Thursday, 21 September 2017 19:35

Louisiana's Sen. Bill Cassidy learns lesson aligning with Kimmel, depending on the left Featured

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If Louisiana Sen. Bill Cassidy hadn’t realized it after a decade in politics, he knows it now: these people aren’t your allies, much less your friends.


Some months ago, Cassidy remarked that he would like to see health care insurance reform pass a “Jimmy Kimmel test.” This referred to a sometimes humorous but politically vapid late-night television talk show host whose son was born with a heart problem. Having Cassidy on his show, Kimmel ventured the eponymous test should be “no family should be denied medical care, emergency or otherwise, because they can’t afford it.”


If so, the misnamed Patient Protection and Affordable Care Act (“Obamacare”) fails. It doesn’t provide such a guarantee because it leaves over 28 million uninsured, with more on the way as it continues to drive premium prices higher – up on average 60 percent since full Obamacare implementation in 2013. Further, the related Medicaid expansion does not increase the amount of medical care delivered because insurance and actual delivery are two different things.

Neither would a single-payer system work. Its estimated costs of $2.5 trillion annually– an increase of 40 percent over current U.S. spending – would require confiscatory tax rates on many American households. Even if taking all adjusted gross income over $1 million a year – which in reality would cause an economic contraction driving any estimates significantly lower – would bring in only $1.2 billion (2014 data). To reach that figure, a 90 percent marginal rate would have to apply to households over $200,000 in income – 42 percent of filers (and again assumes economic activity would not be dampened significantly that would drive down revenues collected).

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So, Kimmel – a multimillionaire who has no concept of how the vast majority of Americans live their lives with far smaller incomes – because he completely misunderstands the complexity of the issue proposed an entirely impractical notion. But one that Cassidy fell for, who said reform should embrace the Jimmy Kimmel test even as no policy practically can.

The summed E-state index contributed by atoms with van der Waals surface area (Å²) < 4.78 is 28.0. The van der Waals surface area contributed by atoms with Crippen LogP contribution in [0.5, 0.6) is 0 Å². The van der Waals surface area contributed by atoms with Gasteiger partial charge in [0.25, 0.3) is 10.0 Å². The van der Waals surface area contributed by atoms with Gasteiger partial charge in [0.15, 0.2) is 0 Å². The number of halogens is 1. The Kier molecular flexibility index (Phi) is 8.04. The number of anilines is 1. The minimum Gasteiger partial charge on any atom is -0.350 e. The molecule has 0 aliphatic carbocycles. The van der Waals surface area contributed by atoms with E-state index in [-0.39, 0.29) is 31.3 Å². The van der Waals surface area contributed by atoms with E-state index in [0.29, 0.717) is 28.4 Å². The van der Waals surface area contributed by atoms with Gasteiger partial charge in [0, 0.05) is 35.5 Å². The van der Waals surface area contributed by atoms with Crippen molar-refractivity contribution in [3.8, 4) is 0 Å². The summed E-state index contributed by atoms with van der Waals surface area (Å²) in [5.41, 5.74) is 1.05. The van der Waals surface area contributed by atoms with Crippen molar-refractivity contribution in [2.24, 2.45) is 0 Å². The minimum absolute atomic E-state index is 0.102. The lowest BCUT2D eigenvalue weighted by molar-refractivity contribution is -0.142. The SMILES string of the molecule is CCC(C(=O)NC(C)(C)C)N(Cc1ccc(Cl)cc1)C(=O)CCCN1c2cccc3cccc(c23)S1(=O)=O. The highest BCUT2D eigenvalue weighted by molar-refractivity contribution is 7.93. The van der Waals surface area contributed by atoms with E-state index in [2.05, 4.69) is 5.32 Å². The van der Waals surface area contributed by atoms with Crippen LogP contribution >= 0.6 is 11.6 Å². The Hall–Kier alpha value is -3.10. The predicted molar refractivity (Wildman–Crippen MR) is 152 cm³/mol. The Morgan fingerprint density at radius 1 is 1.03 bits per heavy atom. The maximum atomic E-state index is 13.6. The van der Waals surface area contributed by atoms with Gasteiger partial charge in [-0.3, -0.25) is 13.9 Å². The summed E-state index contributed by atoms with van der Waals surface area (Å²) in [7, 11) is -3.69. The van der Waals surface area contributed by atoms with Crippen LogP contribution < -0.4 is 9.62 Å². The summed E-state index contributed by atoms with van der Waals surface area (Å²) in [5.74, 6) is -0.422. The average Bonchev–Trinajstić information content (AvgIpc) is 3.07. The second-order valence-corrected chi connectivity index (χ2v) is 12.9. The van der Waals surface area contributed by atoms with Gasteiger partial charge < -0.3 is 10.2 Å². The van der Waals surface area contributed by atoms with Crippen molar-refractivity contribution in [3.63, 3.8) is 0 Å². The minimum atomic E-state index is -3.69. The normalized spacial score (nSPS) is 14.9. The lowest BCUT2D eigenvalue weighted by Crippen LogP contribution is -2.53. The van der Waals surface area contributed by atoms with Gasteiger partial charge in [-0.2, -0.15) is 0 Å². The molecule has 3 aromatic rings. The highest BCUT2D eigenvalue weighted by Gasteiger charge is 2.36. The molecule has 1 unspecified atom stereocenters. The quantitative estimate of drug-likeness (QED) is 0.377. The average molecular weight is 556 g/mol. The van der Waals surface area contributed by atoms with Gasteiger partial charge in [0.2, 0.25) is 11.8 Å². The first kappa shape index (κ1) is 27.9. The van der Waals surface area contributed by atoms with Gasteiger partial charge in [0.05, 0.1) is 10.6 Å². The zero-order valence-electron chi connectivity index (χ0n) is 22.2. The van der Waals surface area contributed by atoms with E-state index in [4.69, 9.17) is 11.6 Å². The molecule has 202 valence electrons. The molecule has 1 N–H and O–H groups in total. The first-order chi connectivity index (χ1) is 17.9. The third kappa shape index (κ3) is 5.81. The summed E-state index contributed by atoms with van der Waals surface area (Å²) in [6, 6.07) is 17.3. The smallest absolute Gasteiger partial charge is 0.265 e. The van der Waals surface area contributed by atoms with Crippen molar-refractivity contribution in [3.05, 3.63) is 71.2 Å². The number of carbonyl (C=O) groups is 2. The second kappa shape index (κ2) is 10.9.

Thus, the ignoramus Kimmel could claim, as he did recently, that Cassidy went back on his word that the budget amendment he and some GOP Senate colleagues have introduced would pass the test. If Cassidy had figured he could get political mileage out by aligning himself with a TV host watched by about 0.65 percent of the population, that blew up in his face.

Ironically, Cassidy has a fair argument insofar as the reason Kimmel gave for saying Cassidy betrayed him. Kimmel alleged that the legislation would allow states not to require insuring individuals with pre-existing conditions, but Cassidy noted that it requires any state seeking such a waiver lay out how it will maintain access to adequate and affordable health insurance coverage for individuals with pre-existing conditions.

But Cassidy must understand that any reform that does not entail grabbing lots of other people’s money to provide the masquerade of health care delivery – not to produce its actual delivery – and does demand both government and patient responsibility in spending that money is a non-starter with leftist charlatans such as single-payer proponent socialist Sen. Bernie Sanders and liberal yahoos like Kimmel. His idea doesn’t follow those parameters and criticizing it could boost anemic ratings, so Kimmel lets loose.

Welcome to the real world. The left is more interested in wealth redistribution than in making health care provision work better, and its members will use any one and any means to accomplish this goal that brings them more power and command and control over society to remake it into their own warped image. Cassidy now has an unambiguous reminder of that.


Read 2346 times Last modified on Thursday, 21 September 2017 19:53
Jeffrey Sadow

Jeffrey Sadow is an associate professor of political science at Louisiana State University in Shreveport.   He writes a daily conservative blog called Between The Lines

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